Standard Cryptographic Protocol
Adversaries may explicitly employ a known encryption algorithm to conceal command and control traffic rather than relying on any inherent protections provided by a communication protocol. Despite the use of a secure algorithm, these implementations may be vulnerable to reverse engineering if necessary secret keys are encoded and/or generated within malware samples/configuration files.
Some versions of UPPERCUT have used the hard-coded string "this is the encrypt key" for Blowfish encryption when communicating with a C2. Later versions have hard-coded keys uniquely for each C2 address.
Network intrusion detection and prevention systems that use network signatures to identify traffic for specific adversary malware can be used to mitigate activity at the network level. Use of encryption protocols may make typical network-based C2 detection more difficult due to a reduced ability to signature the traffic. Prior knowledge of adversary C2 infrastructure may be useful for domain and IP address blocking, but will likely not be an effective long-term solution because adversaries can change infrastructure often.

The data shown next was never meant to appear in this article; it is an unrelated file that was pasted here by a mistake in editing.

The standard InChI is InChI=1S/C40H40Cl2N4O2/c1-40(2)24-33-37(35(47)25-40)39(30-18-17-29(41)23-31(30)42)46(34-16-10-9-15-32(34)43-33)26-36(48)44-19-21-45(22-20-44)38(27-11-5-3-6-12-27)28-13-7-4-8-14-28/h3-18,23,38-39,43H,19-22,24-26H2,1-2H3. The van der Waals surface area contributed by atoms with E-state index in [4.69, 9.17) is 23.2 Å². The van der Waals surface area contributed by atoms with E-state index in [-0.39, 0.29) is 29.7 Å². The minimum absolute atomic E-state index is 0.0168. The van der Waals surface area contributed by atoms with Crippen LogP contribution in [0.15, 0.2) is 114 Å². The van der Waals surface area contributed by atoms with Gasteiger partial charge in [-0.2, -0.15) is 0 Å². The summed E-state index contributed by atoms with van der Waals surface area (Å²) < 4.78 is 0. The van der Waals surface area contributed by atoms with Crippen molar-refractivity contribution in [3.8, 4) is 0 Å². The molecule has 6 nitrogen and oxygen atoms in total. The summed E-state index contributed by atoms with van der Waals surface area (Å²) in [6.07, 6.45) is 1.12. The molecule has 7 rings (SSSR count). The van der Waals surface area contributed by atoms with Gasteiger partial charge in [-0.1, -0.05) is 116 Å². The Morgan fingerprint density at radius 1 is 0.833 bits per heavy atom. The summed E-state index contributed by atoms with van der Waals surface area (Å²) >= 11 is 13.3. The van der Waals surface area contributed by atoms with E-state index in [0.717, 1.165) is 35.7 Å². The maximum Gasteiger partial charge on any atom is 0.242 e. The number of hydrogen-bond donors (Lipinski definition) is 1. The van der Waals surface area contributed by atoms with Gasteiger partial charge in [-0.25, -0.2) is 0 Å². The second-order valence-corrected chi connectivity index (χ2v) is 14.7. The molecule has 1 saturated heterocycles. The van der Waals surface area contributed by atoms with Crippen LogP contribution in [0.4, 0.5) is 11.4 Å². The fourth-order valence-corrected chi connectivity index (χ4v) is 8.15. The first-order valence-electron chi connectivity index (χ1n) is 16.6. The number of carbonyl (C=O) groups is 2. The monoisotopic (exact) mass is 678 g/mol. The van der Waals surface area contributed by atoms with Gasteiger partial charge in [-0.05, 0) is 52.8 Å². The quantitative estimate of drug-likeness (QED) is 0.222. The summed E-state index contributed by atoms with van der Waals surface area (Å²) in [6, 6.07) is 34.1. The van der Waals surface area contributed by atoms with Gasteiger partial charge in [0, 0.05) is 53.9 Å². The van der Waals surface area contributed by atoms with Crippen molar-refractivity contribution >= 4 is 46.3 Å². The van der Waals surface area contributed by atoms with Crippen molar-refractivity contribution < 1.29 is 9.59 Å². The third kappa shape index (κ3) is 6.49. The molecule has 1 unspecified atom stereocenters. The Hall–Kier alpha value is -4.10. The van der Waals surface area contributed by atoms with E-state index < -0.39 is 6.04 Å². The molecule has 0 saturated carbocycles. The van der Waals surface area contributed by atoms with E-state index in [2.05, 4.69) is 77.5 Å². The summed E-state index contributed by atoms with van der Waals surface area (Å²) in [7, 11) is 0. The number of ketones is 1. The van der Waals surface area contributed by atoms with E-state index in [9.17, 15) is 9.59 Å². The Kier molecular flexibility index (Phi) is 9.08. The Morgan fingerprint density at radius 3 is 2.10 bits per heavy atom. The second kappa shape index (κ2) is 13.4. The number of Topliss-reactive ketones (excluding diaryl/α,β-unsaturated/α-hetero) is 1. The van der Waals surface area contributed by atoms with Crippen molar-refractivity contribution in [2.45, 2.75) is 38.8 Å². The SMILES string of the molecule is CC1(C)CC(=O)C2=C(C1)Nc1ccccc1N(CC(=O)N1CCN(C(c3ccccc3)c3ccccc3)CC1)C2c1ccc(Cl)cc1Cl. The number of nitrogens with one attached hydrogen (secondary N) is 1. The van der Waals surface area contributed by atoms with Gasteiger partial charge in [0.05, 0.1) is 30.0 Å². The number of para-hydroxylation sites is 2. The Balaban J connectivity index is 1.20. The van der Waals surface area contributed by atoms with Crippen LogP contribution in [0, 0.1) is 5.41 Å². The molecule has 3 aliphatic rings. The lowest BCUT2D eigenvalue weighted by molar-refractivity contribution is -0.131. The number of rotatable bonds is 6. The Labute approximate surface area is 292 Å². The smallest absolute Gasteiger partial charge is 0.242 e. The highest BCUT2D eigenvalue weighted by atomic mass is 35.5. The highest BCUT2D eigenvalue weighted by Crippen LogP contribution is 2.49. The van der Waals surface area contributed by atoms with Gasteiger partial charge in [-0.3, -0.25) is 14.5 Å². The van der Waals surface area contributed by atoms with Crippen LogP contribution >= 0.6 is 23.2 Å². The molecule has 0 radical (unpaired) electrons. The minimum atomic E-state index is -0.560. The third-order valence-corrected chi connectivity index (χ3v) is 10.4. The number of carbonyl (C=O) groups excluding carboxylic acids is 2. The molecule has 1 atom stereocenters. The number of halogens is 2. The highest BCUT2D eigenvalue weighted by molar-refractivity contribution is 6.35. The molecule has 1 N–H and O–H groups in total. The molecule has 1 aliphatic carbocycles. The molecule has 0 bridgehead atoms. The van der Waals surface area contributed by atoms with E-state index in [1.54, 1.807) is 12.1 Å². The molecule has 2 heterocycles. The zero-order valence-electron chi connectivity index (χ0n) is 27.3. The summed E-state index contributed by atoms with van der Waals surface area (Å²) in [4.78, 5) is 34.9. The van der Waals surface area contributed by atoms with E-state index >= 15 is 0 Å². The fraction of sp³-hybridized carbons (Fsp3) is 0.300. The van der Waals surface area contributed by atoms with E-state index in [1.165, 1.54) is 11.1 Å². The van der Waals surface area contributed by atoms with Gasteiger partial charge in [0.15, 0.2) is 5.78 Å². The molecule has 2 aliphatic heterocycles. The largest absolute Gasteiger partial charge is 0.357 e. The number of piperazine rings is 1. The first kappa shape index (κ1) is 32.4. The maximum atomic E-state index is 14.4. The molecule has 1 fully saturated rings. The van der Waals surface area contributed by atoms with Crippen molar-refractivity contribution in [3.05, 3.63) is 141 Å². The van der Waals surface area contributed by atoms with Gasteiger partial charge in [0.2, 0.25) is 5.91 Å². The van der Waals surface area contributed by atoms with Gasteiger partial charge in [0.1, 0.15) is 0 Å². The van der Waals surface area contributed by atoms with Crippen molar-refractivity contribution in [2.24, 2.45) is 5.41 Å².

SSL/TLS inspection is one way of detecting command and control traffic within some encrypted communication channels.  SSL/TLS inspection does come with certain risks that should be considered before implementing to avoid potential security issues such as incomplete certificate validation. 
If malware uses encryption with symmetric keys, it may be possible to obtain the algorithm and key from samples and use them to decode network traffic to detect malware communications signatures. 
In general, analyze network data for uncommon data flows (e.g., a client sending significantly more data than it receives from a server). Processes utilizing the network that do not normally have network communication or have never been seen before are suspicious. Analyze packet contents to detect communications that do not follow the expected protocol behavior for the port that is being used. 
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